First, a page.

Author: Rubén Ruiz Calleja
Norway, a State whose integration in some European policies is significant, has not reached the meeting point between the intentions of the successive governments to join the European Union, and the permanent reluctance of Norwegian citizens, who have twice rejected Norway’s accession in two referendums.
Oil transforms Norway
Until the end of the First World War, Norway was one of the poorest countries in Europe, where agriculture, livestock and fisheries were the main sources of income. At the beginning of the 20th century, this country discovers the potential of water, and uses hydroelectricity to develop industry, which becomes the first energy source in Norway. Later, in the decade of 1950, the development of chemical industry and the mining of minerals cause an economic boom in the Nordic country. However, the discovery of deposits of oil in the North Sea in 1969 and exploited during the decade of 1970 has made Norway one of the richest countries in the world, with a GDP per capita of 64.000 euro and becoming the world leader in the Human Development Index.
Norway considers that its economic success is not only a consequence of its energy resources, but also to the way in which these resources have been managed. Thanks to this income, this State has the second largest sovereign wealth fund, 740.000 million dollars, which would correspond to 150.000 dollars for each Norwegian citizen, a figure that has allowed this Scandinavian State to repay the total amount of its debt. Moreover, the government of Norway points out its model to manage the income coming from oil: even if the enterprise in charge of exploiting the resources is not Norwegian, benefits of this exploitation are property of the State. Oil represents for Norway 80 per cent of its exports; and without being a member of the Organization of the Petroleum Exporting Countries (OPEC), this State represented in 2012 the seventh world oil exporter and the second of natural gas.
Norway is looking for its place in Europe
In April 1962, Norway applies for the first time for its accession to the European Economic Community (EEC), one year later than Ireland, United Kingdom and Denmark. However, negotiations with theses candidate States come to a halt because of the reluctance of French President, General Charles de Gaulle, to the British accession. In spite of everything, these four States insist on their European vocation and reapply in 1963 to join the EEC. Accession treaties are signed in January 1972. Ireland, United Kingdom and Denmark ratify these treaties and join the EEC in 1973, but 53,5 per cent of Norwegian citizens reject it in a referendum in 1972. Despite this refusal, this Scandinavian State does not resign itself to stay outside the European Communities and reapply in 1992. Negotiations start one year later, but a new referendum in 1994 (52,2 per cent vote “no” again) stops the pathway of Norway towards the European Union.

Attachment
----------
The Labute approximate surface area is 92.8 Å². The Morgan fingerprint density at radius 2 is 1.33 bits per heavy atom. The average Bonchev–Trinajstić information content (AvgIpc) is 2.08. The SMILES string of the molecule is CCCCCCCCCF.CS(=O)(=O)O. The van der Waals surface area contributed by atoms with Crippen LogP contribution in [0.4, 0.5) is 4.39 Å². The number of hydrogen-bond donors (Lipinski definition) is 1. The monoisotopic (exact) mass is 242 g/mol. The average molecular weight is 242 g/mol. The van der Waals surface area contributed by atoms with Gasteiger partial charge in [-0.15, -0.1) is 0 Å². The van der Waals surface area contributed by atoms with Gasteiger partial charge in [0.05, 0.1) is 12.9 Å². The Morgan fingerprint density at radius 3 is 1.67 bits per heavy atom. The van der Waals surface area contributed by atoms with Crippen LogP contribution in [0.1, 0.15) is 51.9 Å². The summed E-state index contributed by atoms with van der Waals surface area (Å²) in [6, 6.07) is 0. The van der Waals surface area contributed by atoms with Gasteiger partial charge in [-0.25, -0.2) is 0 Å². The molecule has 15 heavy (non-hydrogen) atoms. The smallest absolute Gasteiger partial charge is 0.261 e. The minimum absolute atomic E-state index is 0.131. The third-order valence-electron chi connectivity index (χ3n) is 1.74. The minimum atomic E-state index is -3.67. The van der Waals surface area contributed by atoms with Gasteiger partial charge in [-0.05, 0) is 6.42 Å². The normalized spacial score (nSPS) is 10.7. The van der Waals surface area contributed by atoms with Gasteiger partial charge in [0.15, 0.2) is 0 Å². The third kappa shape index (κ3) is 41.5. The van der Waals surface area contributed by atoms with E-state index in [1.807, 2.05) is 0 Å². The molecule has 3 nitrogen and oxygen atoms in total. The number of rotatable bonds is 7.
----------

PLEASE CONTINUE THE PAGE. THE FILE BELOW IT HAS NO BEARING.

Currently, the basis of relations between Norway and the European Union are established in its European Economic Area (EEA) membership. Since this Agreement entered into force in 1994, this treaty links the Member States of the European Union to those which are part of the European Free Trade Association (EFTA) except Switzerland. All of them form a common internal market, which ensure free movement of people, goods, services and capital. EU legislation relevant for the EEA is incorporated into this Agreement and is transposed into the national legislations of Norway, Iceland and Liechtenstein. Norway also takes part of a large number of EU agencies and programmes in several fields, and as a member of the EEA and EFTA, Norway contributes financially to the economic and social cohesion of the EU. The EEA Agreement includes cooperation in areas such as research and development, education, social policy, environment, consumer protection, enterprise policy, tourism and culture. However, the EEA does not cover the Common Agricultural Policy and Fisheries (although some provisions on some aspects of these areas are included), the Custom Union, the Common Trade Policy, the Economic and Monetary Union, the Common Foreign and Security Policy, and Justice and Home Affairs (although EFTA States are part of the Schengen area). Therefore, legislation regarding the European market is also applied in Norway.